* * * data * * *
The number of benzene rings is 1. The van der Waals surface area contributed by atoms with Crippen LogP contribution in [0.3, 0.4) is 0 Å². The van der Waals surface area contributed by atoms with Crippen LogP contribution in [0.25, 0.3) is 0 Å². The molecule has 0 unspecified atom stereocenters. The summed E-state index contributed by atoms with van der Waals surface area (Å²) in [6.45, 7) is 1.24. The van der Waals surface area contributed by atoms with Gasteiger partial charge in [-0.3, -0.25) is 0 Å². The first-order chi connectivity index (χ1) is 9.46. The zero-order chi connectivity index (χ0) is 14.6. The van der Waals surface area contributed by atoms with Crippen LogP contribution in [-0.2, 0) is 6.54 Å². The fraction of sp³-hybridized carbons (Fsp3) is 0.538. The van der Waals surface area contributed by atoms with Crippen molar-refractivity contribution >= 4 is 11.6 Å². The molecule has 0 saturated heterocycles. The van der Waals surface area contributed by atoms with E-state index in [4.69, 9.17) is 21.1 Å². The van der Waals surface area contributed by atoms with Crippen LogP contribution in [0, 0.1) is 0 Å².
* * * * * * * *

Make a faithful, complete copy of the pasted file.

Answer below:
The number of benzene rings is 1. The van der Waals surface area contributed by atoms with Crippen LogP contribution in [0.3, 0.4) is 0 Å². The van der Waals surface area contributed by atoms with Crippen LogP contribution in [0.25, 0.3) is 0 Å². The molecule has 0 unspecified atom stereocenters. The summed E-state index contributed by atoms with van der Waals surface area (Å²) in [6.45, 7) is 1.24. The van der Waals surface area contributed by atoms with Gasteiger partial charge in [-0.3, -0.25) is 0 Å². The first-order chi connectivity index (χ1) is 9.46. The zero-order chi connectivity index (χ0) is 14.6. The van der Waals surface area contributed by atoms with Crippen LogP contribution in [-0.2, 0) is 6.54 Å². The fraction of sp³-hybridized carbons (Fsp3) is 0.538. The van der Waals surface area contributed by atoms with Crippen molar-refractivity contribution >= 4 is 11.6 Å². The molecule has 0 saturated heterocycles. The van der Waals surface area contributed by atoms with E-state index in [4.69, 9.17) is 21.1 Å². The van der Waals surface area contributed by atoms with Crippen LogP contribution in [0, 0.1) is 0 Å².